Notes and Reflections on Books and Media
by Hannah Leitheiser
'“Oh please, all of this hoo-haa over harmony!” Discord jerked his head and the two violet eyes shot forward, ricocheting off my skull. His mane fluffed back to its normal color as his voice returned. “See? This is exactly the sort of thing I'm trying to bend your ear about, Harpo. I've been around modern Equestria for less than a day, and already I feel like vomiting. In a short ten thousand years, this place has gotten even duller than I left it! To think that so many ponies worship the ground your princesses trot on! It's positively sickening.”
“This kingdom has order!”
“This kingdom is a prison”—he sat up, kicked the throne to splinters, and tickled my chin with a talon—“and it's time we ousted its warden, don't you think?”
I stared daggers at him. “With chaos?”
“What you call chaos, I call 'freedom.'"' - Background Pony
The question comes to mind, can a disorder defined by opposition to a kind of order not itself be a kind of order? Order and disorder are not easy concepts to think about.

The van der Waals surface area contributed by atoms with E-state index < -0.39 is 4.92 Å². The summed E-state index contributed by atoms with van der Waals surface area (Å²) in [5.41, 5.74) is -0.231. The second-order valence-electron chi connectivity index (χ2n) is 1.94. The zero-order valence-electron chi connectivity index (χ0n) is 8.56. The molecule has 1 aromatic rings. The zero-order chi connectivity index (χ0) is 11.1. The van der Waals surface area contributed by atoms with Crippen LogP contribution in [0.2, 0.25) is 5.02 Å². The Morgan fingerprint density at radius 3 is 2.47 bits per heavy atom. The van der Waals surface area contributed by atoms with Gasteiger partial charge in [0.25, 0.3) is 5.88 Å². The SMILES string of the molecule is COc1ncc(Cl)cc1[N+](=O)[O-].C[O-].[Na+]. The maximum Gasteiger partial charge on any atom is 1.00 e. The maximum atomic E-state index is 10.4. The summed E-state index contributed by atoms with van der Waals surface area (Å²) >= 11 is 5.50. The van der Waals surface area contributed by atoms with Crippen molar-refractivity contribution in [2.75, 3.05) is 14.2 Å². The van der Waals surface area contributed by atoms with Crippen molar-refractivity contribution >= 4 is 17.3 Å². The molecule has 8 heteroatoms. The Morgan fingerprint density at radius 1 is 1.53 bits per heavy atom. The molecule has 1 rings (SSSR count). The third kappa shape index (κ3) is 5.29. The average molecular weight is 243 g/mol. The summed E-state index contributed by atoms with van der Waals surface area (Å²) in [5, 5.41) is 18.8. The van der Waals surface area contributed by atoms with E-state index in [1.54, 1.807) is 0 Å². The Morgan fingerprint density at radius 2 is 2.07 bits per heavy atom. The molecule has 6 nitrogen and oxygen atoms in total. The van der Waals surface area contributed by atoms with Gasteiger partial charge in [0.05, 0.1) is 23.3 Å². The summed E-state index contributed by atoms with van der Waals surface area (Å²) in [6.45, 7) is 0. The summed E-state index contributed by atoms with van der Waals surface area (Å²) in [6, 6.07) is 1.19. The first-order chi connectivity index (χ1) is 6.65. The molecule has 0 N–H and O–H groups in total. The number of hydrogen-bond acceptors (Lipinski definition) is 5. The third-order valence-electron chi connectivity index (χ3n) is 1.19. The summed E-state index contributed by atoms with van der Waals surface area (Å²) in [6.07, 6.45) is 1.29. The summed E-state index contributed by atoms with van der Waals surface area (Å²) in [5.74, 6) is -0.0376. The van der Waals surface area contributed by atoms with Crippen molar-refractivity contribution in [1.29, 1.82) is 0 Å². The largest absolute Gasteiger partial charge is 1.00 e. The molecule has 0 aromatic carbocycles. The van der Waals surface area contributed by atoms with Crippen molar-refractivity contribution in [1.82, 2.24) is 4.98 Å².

“And mixing power with self-righteousness is a good recipe for mayhem. Oh, it's subtle at first, like icky grime that is squeegee'd off a window. and soon the goddesses of harmony you once worshipped without question start doing... questionable things. Like turning visitors from faraway planes into stone...Now tell me... has Equestria enjoyed its millennia of interspecies strife? Civil war? Pestilence? Everfree monsters?..." - Background Pony
And it's true that order that opposes natural probabilities requires enforcement, and sometimes what you enforce that order against builds up over time. The humans have long had authorities and enforcement, and some elements have been common for centuries or millennial, but many kinds of enforced order have given way, too.